What Is Passive Voice in Writing? The Lowdown for Creators

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Julia McCoy

Creator and Co-founder

what is passive voice in writing

Passive voice is a grammatical construction that can subtly shift the focus of a sentence, often resulting in less direct and engaging prose.

In this blog post, we’ll explore what is passive voice in writing, how to identify it, when it’s appropriate to use (and when it’s not), and most importantly, how to transform passive voice usage into more dynamic, active sentences.

Whether you’re a seasoned writer or just starting out, mastering how to change passive voice to active voice will undoubtedly elevate the quality of your work.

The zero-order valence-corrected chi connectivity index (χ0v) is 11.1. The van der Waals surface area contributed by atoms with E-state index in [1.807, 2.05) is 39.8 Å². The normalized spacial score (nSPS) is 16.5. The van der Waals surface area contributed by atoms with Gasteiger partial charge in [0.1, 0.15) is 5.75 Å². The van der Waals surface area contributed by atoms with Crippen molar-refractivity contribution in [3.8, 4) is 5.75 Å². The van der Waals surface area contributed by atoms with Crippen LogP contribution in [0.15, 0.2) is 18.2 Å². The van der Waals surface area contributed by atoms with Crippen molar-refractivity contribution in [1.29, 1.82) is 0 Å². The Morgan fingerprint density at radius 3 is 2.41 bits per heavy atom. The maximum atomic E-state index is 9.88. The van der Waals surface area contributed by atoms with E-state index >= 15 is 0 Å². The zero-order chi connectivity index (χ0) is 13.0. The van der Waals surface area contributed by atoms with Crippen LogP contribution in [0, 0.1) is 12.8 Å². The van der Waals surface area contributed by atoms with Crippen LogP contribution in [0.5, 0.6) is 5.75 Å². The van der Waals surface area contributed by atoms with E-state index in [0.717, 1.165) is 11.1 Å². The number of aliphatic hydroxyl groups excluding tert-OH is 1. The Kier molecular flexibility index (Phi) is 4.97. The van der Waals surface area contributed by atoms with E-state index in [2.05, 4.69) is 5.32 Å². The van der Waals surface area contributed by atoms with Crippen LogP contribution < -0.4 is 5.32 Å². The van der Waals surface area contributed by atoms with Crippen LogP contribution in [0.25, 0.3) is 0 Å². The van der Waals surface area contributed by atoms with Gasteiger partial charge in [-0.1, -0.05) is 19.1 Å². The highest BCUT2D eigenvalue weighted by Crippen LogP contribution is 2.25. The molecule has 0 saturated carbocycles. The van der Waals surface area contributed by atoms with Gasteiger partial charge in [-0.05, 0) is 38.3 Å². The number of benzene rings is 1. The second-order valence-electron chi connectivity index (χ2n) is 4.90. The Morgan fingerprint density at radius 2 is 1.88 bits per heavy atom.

Let’s talk about what is passive voice in writing and discover the secrets to written works that pack a punch!

Table Of Contents:

What Is Passive Voice in Writing?

In English grammar, the passive voice is a type of sentence or clause in which the subject receives the action of the verb. Contrast this with the active voice, where the subject performs the action expressed by the verb.

You can be sure a sentence is passive if it uses any form of the verb “to be” followed by a past participle.

For example:

  • The cake was baked by my grandmother.
  • The novel was written by an unknown author.

Another indicator of passive voice is the use of the past tense of “is” or “are” as you can see below:

  • The package was delivered by FedEx.
  • The decision was made by the committee.
  • Mistakes were made.

In each of these sentences, the subject of the sentence (package, decision, mistakes) is the receiver of the action rather than doing the action itself.

One of the flaws of AI in generating content is the tendency to overuse passive voice. This is where my human writing skills stand out.